Parsi Meter: Down Down Down
by Mayank Austen Soofi for the Hindustan Times.
The city’s Parsi population is struggling to survive.
On the breezy evening of August 19th, 2008, around 0.0053715 per cent of the population of Delhi and its surrounding regions were invited to celebrate Navroz, the Parsi new year, at the city’s 58-year-old Parsi Dharamshala in Bahadurshah Zafar Marg. There was music, dancing, mutton pulao, salli murghi (no patrani machhi!) and cheerful cries of "Saal Mubarak."
The ancestors of these happy people, fleeing persecution in Persia, had landed on India’s western shores more than a thousand years ago. However, their history in Delhi is relatively new. In 1913, there were hardly 30 Parsis here. At one point their number crossed 1,000 before dwindling to a couple of hundreds. Now there are fears that they would be silenced forever.
"Our community is disappearing from the face of the earth," says Mrs Ava Khullar, a 73-year-old Parsi woman who married into a Hindu family but is still active in the community where she serves as trustee of the Delhi Parsi Anjuman.
As if accentuating her foreboding, the city’s Parsi brotherhood appears cloaked in a blink-and-you-miss shroud. While driving, you won’t know when you zoom past Dar-e-Meher, the Capital’s only fire temple, next to Maulana Azad medical college. Not many know that there’s a tiny Parsi cemetery hidden behind Khan Market.
Perhaps such ignorance is understandable, for it’s Mumbai that is the base of India’s Parsis. Out of around 70,000 Zoroastrians in India, 55,000 live there.
In the National Capital Region, their number is embarrassingly low. Check out the ‘Parsi Meter’ at delhiparsis.com. The population stat displayed there is so low that if you catch all Parsis in town, you would still not be able to fill the 980-seater Delite cinema.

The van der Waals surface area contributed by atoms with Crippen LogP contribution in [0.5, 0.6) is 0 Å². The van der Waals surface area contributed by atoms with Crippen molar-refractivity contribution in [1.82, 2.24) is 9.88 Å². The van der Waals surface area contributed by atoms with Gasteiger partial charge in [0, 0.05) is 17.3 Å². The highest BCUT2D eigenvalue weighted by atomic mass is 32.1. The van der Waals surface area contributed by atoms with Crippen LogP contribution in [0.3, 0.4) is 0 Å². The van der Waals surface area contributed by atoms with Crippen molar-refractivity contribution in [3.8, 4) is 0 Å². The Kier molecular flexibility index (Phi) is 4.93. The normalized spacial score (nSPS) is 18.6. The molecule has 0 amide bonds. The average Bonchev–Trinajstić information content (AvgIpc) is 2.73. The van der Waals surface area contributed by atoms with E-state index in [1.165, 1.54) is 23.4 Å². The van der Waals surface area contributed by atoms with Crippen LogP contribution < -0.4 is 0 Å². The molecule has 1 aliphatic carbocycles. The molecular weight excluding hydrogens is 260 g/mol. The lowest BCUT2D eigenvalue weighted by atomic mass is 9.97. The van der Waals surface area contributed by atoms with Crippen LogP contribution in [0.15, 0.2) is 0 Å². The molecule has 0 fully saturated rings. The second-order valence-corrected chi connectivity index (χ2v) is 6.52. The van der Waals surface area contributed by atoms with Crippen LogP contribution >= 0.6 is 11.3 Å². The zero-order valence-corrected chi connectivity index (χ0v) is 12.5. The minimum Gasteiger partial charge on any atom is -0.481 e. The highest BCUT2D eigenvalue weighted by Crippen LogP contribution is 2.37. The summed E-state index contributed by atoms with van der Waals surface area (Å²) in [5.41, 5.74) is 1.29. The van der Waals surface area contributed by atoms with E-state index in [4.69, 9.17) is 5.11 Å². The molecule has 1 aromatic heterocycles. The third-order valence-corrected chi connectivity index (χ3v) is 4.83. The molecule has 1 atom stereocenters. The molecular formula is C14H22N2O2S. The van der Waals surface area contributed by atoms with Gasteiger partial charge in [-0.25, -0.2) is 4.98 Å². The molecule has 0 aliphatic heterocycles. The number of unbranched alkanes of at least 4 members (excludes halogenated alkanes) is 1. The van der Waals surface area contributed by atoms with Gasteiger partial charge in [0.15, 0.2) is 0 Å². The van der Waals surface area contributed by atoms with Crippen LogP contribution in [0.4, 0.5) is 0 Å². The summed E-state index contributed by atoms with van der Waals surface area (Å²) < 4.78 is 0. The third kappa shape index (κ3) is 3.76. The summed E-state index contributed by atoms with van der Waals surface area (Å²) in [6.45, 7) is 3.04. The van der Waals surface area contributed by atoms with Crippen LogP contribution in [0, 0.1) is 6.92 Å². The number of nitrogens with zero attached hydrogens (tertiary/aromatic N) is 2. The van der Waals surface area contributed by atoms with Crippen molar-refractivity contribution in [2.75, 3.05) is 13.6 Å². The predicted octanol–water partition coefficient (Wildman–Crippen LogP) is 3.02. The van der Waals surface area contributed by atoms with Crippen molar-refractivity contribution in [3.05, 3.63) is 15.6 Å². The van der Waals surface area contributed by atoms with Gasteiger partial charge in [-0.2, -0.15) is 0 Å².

On the day of writing this story, the meter reported only 752 Parsis in this city of 14 million. The reasons are the same as in other cities: emigration, inbreeding, infertility, and marrying outside the community.
The last is considered most threatening. "When Parsi women marry non-Parsi men, their children are more likely to adopt the religion of their fathers," says Mrs Dhun Darains Bagli, who manages Parsi Dharmshala.
Sometimes it is difficult even for children with a Parsi father to get initiated into the religion if their mother is not from the community, especially in the more orthodox Mumbai Parsi circle.
Inter-religious marriage, however, is inevitable as a third of the population is 60-plus and a lot of young Parsis have moved abroad, leaving the rest with no choice of a suitable chokra or chokri.
Amid these dismal tidings, a religious revival is taking place among the young Parsis, says Mrs Bagli. "They are going to the fire temple more often than the previous generation." In July this year, the community celebrated Navjote (the initiation ceremony into the religion) of four children.
There are a few more reasons to be optimistic: come to the Dharamshala any second Saturday and you would find Parsis aged 5-20 years assembled there for Farohar (a special class for religious awakening). Even intermarriage has its advantages. "When people marry outside their religion, they grow more interested about where they have come from," says Mr Mehernosh Shapoorjee of delhiparsis.com.
"Besides, we Parsis never lose our own in communal riots," says Mrs Bagli. "We shall survive."